Everyone knows safety is the number-one priority of aviation, but just behind that is an ever-present impulse to advance the art and the science of flying. In this issue, we focus on some of the technologies that are advancing vertical flight capabilities, making complex missions more common by improving safety and efficiency.
Can helicopters fly at night? Of course, but whether it is safe and practical is another question. Our cover story shines a light on the technologies that are making night flight more manageable and extending the operational feasibility of life-saving missions like firefighting and helicopter EMS. Military operations in the Iraq and Afghanistan wars proved the effectiveness of night vision and other technologies that allowed U.S. and allied forces to “own the night.” Some of that same gear is making its way into civilian missions and making stateside night flying more common, contributor David Walsh found.
Safety and advanced tech converge on Jan. 1, 2020, the FAA’s deadline for aircraft to be outfitted with ADS-B remote ID transponders. Equipage has been somewhat lax, but in the past six months, with the mandate approaching, helicopter manufacturers and operators are stepping up to install the technology, which is superior to radar at broadcasting location information about individual aircraft and should advance air traffic management as well as safety, according to Assistant Editor Frank Wolfe.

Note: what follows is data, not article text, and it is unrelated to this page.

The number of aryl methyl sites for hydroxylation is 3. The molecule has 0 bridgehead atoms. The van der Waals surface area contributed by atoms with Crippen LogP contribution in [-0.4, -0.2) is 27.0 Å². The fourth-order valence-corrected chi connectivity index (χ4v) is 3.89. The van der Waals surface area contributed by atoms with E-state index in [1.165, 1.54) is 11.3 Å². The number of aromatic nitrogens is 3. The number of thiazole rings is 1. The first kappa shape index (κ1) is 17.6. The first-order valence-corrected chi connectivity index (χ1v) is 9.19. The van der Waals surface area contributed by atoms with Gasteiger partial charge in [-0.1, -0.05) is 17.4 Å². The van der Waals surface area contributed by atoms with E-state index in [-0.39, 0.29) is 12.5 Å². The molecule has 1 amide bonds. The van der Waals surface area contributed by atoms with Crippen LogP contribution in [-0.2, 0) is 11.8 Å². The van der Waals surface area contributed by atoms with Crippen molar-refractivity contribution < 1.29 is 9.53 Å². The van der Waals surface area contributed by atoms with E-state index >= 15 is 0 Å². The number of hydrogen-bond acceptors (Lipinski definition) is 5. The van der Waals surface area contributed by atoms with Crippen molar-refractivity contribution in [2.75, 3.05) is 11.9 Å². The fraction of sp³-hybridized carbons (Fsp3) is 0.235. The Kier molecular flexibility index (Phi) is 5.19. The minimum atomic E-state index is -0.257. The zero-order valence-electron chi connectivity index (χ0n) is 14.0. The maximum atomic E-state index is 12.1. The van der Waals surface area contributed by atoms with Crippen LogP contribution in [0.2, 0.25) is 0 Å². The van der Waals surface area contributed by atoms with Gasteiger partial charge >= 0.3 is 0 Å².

We finalized this issue around the time the U.S. and the world celebrated the 50th anniversary of Apollo 11 and the first man to walk on the moon, an incredible feat of human ingenuity performed in no small part to show that we could do it.
That’s not exactly what Bell did prior to the 1989 first flight of the V-22 Osprey, but the creation of what is still the world’s only production tiltrotor was a mini-moonshot of its own. The Osprey had a rocky and tragic start, but has since revolutionized the way the U.S. Marine Corps fights, as detailed in our retrospective on the aircraft that first flew 30 years ago.
Another giant leap in rotorcraft technology continues to expand its flight envelope in West Palm Beach, Florida, and we were invited to the first public display of its skills. The S-97 Raider, which first flew in 2015, is now routinely flying at over 180 knots and has beaten 200 knots in level flight. No traditional helicopters can reach those speeds or perform the series of maneuvers Sikorsky showed us recently.
Finally, with the advent of new aircraft comes the need for new pilots, already in short supply. High-fidelity simulators will take some of the burden from instructors and training aircraft, but may not always be worth the cost, we found.